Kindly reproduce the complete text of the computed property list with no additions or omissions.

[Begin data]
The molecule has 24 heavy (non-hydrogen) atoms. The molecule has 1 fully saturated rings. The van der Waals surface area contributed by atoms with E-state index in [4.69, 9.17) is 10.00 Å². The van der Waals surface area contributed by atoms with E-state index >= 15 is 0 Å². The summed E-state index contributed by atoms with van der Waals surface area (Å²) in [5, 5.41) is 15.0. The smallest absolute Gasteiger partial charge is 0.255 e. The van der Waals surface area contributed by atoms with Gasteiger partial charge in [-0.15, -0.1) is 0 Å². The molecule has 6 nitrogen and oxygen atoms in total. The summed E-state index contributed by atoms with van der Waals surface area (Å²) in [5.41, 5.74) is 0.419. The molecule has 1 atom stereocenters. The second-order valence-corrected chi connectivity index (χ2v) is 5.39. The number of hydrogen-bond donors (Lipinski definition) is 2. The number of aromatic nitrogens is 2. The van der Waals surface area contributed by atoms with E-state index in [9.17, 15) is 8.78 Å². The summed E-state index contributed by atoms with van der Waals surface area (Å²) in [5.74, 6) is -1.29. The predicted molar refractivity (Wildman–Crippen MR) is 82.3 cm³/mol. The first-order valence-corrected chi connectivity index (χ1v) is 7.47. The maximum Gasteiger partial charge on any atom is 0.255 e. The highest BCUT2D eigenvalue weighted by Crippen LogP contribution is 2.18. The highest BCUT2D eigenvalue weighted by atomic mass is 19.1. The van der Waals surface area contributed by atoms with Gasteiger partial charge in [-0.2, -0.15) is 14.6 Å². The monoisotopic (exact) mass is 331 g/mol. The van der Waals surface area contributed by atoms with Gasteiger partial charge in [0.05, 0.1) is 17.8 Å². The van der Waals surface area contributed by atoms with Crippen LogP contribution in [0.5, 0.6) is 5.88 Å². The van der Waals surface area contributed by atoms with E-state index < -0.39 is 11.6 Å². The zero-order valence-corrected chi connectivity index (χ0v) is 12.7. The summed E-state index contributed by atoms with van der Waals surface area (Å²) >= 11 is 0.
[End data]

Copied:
The molecule has 24 heavy (non-hydrogen) atoms. The molecule has 1 fully saturated rings. The van der Waals surface area contributed by atoms with E-state index in [4.69, 9.17) is 10.00 Å². The van der Waals surface area contributed by atoms with E-state index >= 15 is 0 Å². The summed E-state index contributed by atoms with van der Waals surface area (Å²) in [5, 5.41) is 15.0. The smallest absolute Gasteiger partial charge is 0.255 e. The van der Waals surface area contributed by atoms with Gasteiger partial charge in [-0.15, -0.1) is 0 Å². The molecule has 6 nitrogen and oxygen atoms in total. The summed E-state index contributed by atoms with van der Waals surface area (Å²) in [5.41, 5.74) is 0.419. The molecule has 1 atom stereocenters. The second-order valence-corrected chi connectivity index (χ2v) is 5.39. The number of hydrogen-bond donors (Lipinski definition) is 2. The number of aromatic nitrogens is 2. The van der Waals surface area contributed by atoms with E-state index in [9.17, 15) is 8.78 Å². The summed E-state index contributed by atoms with van der Waals surface area (Å²) in [5.74, 6) is -1.29. The predicted molar refractivity (Wildman–Crippen MR) is 82.3 cm³/mol. The first-order valence-corrected chi connectivity index (χ1v) is 7.47. The maximum Gasteiger partial charge on any atom is 0.255 e. The highest BCUT2D eigenvalue weighted by Crippen LogP contribution is 2.18. The highest BCUT2D eigenvalue weighted by atomic mass is 19.1. The van der Waals surface area contributed by atoms with Gasteiger partial charge in [-0.2, -0.15) is 14.6 Å². The monoisotopic (exact) mass is 331 g/mol. The van der Waals surface area contributed by atoms with Gasteiger partial charge in [0.05, 0.1) is 17.8 Å². The van der Waals surface area contributed by atoms with Crippen LogP contribution in [0.5, 0.6) is 5.88 Å². The van der Waals surface area contributed by atoms with E-state index < -0.39 is 11.6 Å². The zero-order valence-corrected chi connectivity index (χ0v) is 12.7. The summed E-state index contributed by atoms with van der Waals surface area (Å²) >= 11 is 0.